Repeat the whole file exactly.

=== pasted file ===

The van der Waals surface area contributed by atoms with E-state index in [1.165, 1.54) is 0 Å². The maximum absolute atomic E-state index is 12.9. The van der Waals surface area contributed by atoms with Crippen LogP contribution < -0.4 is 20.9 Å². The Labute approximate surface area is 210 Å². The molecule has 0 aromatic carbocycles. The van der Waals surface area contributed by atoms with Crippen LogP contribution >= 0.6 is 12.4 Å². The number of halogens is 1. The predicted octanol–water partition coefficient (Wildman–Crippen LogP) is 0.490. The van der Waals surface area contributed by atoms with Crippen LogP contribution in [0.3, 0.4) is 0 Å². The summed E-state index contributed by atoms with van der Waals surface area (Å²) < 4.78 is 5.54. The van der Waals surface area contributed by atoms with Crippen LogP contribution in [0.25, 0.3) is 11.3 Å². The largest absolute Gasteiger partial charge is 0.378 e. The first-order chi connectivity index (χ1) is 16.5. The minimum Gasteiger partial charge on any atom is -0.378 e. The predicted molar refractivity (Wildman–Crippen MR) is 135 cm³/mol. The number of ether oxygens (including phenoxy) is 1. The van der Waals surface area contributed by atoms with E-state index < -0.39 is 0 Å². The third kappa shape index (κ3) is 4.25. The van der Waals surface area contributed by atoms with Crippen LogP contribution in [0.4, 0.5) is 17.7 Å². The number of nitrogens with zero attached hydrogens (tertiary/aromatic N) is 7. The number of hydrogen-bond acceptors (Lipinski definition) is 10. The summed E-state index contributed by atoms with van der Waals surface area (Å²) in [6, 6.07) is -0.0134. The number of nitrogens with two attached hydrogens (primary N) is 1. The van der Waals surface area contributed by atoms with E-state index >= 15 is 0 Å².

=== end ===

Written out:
The van der Waals surface area contributed by atoms with E-state index in [1.165, 1.54) is 0 Å². The maximum absolute atomic E-state index is 12.9. The van der Waals surface area contributed by atoms with Crippen LogP contribution < -0.4 is 20.9 Å². The Labute approximate surface area is 210 Å². The molecule has 0 aromatic carbocycles. The van der Waals surface area contributed by atoms with Crippen LogP contribution >= 0.6 is 12.4 Å². The number of halogens is 1. The predicted octanol–water partition coefficient (Wildman–Crippen LogP) is 0.490. The van der Waals surface area contributed by atoms with Crippen LogP contribution in [0.3, 0.4) is 0 Å². The summed E-state index contributed by atoms with van der Waals surface area (Å²) < 4.78 is 5.54. The van der Waals surface area contributed by atoms with Crippen LogP contribution in [0.25, 0.3) is 11.3 Å². The largest absolute Gasteiger partial charge is 0.378 e. The first-order chi connectivity index (χ1) is 16.5. The minimum Gasteiger partial charge on any atom is -0.378 e. The predicted molar refractivity (Wildman–Crippen MR) is 135 cm³/mol. The number of ether oxygens (including phenoxy) is 1. The van der Waals surface area contributed by atoms with E-state index < -0.39 is 0 Å². The third kappa shape index (κ3) is 4.25. The van der Waals surface area contributed by atoms with Crippen LogP contribution in [0.4, 0.5) is 17.7 Å². The number of nitrogens with zero attached hydrogens (tertiary/aromatic N) is 7. The number of hydrogen-bond acceptors (Lipinski definition) is 10. The summed E-state index contributed by atoms with van der Waals surface area (Å²) in [6, 6.07) is -0.0134. The number of nitrogens with two attached hydrogens (primary N) is 1. The van der Waals surface area contributed by atoms with E-state index >= 15 is 0 Å².